edwardsb

Posts by edwardsb

Iskut volcanic field

Overview of Iskut-Hoodoo area

Our 2017 fieldwork was just the latest installment of research in the Iskut River area over the past 25+ years. A number of studies have been previously done in the area, dating back to the earliest geologic explorers like F.A. Kerr. He travelled up the Iskut River in the earlier parts of the 20th century, […]

Bear Glacier 2017

Hoodoo 2017: Vancouver to Stewart BC

Trip up: 30 July-1 August 2017 Our trip to Hoodoo Mtn volcano in 2017 was a long, complex but beautiful and interesting journey! Two members of the expedition (Will K and myself) flew in to Vancouver BC to load up on field gear for the trip. We were worried about the drive up, because BC […]

Hoodoo Mtn volcano

Hoodoo Expedition 2017

From 2 August to 11 August I revisited Hoodoo Mountain volcano, located along the lower Iskut River, in the Coast Mountains of British Columbia, Canada. This year was the 25th anniversary of my first visit to the volcano as part of my PhD research, in the summer of 1993. I have been to Hoodoo in […]

Will pillow plunging be a new trend?

Today was largely about volcanic trends in plunging pillow lavas. We measured orientations of almost 250 pillow lavas along four different walls in a pillow quarry. We don’t have the data stereo-netted yet, but looking at pillows in minute detail is pretty pleasant if not locally positively perplexing…which way do you think this pillow is […]

Pillows galore

The started out looking to have great pillow promise, but by late afternoon the weather was only pleasant for lavas born in water. However, we gigapaned aplenty and picked apart pillows for senior projects. We even found some dualin’ MCJBs (massive column-jointed basalt) arguing about whether they were steeply dipping subaqueous sheets or pillow plumbing […]

Xenoliths, Dikes and more Pillows

Had a big day on Thursday! We started off with a quick stop at Grænvatn (minus Meagen, Adam and Michael, who had left for the U.S. :(, a small acidic lake filling some explosive craters in the Krusivik area of the Reykjanes Peninsula (see pic below). We wanted to examine the gabbroic xenoliths that were […]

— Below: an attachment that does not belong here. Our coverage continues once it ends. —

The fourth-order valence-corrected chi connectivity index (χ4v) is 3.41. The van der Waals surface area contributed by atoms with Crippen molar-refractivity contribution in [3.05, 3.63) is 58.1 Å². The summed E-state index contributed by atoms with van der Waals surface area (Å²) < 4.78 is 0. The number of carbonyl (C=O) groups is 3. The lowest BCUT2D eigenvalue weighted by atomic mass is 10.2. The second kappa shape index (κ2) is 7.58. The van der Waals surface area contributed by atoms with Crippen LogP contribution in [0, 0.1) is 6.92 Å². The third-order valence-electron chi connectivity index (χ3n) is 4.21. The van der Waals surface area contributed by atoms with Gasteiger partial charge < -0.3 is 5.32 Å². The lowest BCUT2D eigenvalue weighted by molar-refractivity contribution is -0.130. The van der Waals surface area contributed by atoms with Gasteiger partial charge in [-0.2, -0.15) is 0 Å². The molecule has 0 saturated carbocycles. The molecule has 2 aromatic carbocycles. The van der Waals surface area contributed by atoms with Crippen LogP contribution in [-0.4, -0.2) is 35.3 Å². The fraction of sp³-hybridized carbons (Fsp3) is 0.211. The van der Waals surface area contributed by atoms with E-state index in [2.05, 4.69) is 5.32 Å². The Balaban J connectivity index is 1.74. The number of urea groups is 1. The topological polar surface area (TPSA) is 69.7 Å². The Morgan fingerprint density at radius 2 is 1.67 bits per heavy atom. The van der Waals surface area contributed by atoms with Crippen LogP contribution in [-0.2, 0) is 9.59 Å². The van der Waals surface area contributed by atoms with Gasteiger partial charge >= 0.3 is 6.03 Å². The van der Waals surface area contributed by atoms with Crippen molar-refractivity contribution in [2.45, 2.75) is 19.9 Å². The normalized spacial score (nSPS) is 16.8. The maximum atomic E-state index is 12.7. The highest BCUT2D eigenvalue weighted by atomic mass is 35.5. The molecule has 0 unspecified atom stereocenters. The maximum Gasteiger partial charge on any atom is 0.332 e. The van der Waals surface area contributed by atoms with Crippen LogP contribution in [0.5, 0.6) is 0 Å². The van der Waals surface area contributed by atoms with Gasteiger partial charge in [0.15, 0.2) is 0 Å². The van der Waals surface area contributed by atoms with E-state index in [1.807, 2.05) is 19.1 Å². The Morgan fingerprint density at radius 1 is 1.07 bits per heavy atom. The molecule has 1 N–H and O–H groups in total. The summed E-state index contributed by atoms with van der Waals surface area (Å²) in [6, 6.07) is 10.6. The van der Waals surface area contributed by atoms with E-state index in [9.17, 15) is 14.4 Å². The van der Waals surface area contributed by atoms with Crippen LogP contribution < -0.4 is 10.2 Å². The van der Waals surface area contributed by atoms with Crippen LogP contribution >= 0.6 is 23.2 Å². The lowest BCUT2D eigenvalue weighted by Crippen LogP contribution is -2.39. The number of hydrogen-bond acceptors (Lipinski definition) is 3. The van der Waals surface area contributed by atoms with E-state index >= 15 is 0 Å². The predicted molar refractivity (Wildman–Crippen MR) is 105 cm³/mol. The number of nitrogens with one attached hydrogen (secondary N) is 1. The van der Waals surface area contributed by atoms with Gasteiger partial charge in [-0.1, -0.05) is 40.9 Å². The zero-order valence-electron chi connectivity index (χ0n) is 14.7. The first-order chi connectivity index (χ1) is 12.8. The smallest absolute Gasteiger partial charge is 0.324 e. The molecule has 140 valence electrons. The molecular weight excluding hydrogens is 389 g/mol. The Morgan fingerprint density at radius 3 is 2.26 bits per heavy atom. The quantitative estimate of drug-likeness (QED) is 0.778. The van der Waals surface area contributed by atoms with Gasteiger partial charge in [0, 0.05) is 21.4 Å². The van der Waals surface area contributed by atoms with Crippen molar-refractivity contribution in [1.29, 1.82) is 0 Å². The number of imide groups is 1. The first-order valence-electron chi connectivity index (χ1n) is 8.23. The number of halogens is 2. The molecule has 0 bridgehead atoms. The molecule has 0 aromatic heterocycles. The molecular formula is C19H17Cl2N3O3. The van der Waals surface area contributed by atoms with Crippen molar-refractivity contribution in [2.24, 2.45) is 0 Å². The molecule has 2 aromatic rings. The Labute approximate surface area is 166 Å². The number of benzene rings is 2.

Playing with pillows

Overview The blog will try to keep people updated on progress of our Dickinson-Wooster expedition in Iceland. We (3 faculty + 6 students) are mapping pillow lavas on the Reykjanes Peninsula, courtesy of several well-placed quarries. The aim of our project is to better understand what happens when volcanic fissures open beneath large ice sheets. […]

Reflections on Russia

These posts will highlight a few of the adventures I’ve had this spring while on sabbatical. I was incredibly fortunate to have the opportunity to go to the far east of Russia two times: once in late January and once in March/April. I traveled to observe, monitor, sample and measure the properties of lavas being […]

dsc_5070

Lava ice snow experiments at Syracuse

Update on Lava-Ice experiments: Starting to see lots of internet coverage of the Lava-Ice experiments I have been doing with Jeff Karson and Bob Wysocki at Syracuse University, including pictures in German (http://de.engadget.com/2012/08/28/video-kampf-der-titanen-lava-vs-eis/) and Malaysian (http://www.malaysiandigest.com/tech/93901-watch-2500-degree-lava-bubble-over-ice.html) news sites. We should also have a short blurb being broadcast on the Canada Discovery Channel sometime in September…Jeff […]

Image Gallery

Image Gallery

Image galleries from the field

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